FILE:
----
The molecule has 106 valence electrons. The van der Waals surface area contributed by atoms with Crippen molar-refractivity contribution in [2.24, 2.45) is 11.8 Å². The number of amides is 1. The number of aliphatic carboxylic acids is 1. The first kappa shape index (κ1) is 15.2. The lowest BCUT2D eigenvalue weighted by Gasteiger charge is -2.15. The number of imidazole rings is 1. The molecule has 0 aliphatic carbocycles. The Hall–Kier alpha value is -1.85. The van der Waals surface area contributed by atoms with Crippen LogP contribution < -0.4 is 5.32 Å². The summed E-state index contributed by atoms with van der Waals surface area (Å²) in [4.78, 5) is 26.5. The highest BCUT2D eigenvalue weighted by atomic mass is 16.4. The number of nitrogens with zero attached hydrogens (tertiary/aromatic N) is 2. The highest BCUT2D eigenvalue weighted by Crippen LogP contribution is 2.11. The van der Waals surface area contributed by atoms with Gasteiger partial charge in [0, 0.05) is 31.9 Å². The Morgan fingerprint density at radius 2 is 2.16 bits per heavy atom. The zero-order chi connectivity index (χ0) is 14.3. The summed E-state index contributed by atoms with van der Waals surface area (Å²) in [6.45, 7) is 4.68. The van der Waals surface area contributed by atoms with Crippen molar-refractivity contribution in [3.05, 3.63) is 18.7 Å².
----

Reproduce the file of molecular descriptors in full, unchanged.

The molecule has 106 valence electrons. The van der Waals surface area contributed by atoms with Crippen molar-refractivity contribution in [2.24, 2.45) is 11.8 Å². The number of amides is 1. The number of aliphatic carboxylic acids is 1. The first kappa shape index (κ1) is 15.2. The lowest BCUT2D eigenvalue weighted by Gasteiger charge is -2.15. The number of imidazole rings is 1. The molecule has 0 aliphatic carbocycles. The Hall–Kier alpha value is -1.85. The van der Waals surface area contributed by atoms with Crippen LogP contribution < -0.4 is 5.32 Å². The summed E-state index contributed by atoms with van der Waals surface area (Å²) in [4.78, 5) is 26.5. The highest BCUT2D eigenvalue weighted by atomic mass is 16.4. The number of nitrogens with zero attached hydrogens (tertiary/aromatic N) is 2. The highest BCUT2D eigenvalue weighted by Crippen LogP contribution is 2.11. The van der Waals surface area contributed by atoms with Gasteiger partial charge in [0, 0.05) is 31.9 Å². The Morgan fingerprint density at radius 2 is 2.16 bits per heavy atom. The zero-order chi connectivity index (χ0) is 14.3. The summed E-state index contributed by atoms with van der Waals surface area (Å²) in [6.45, 7) is 4.68. The van der Waals surface area contributed by atoms with Crippen molar-refractivity contribution in [3.05, 3.63) is 18.7 Å².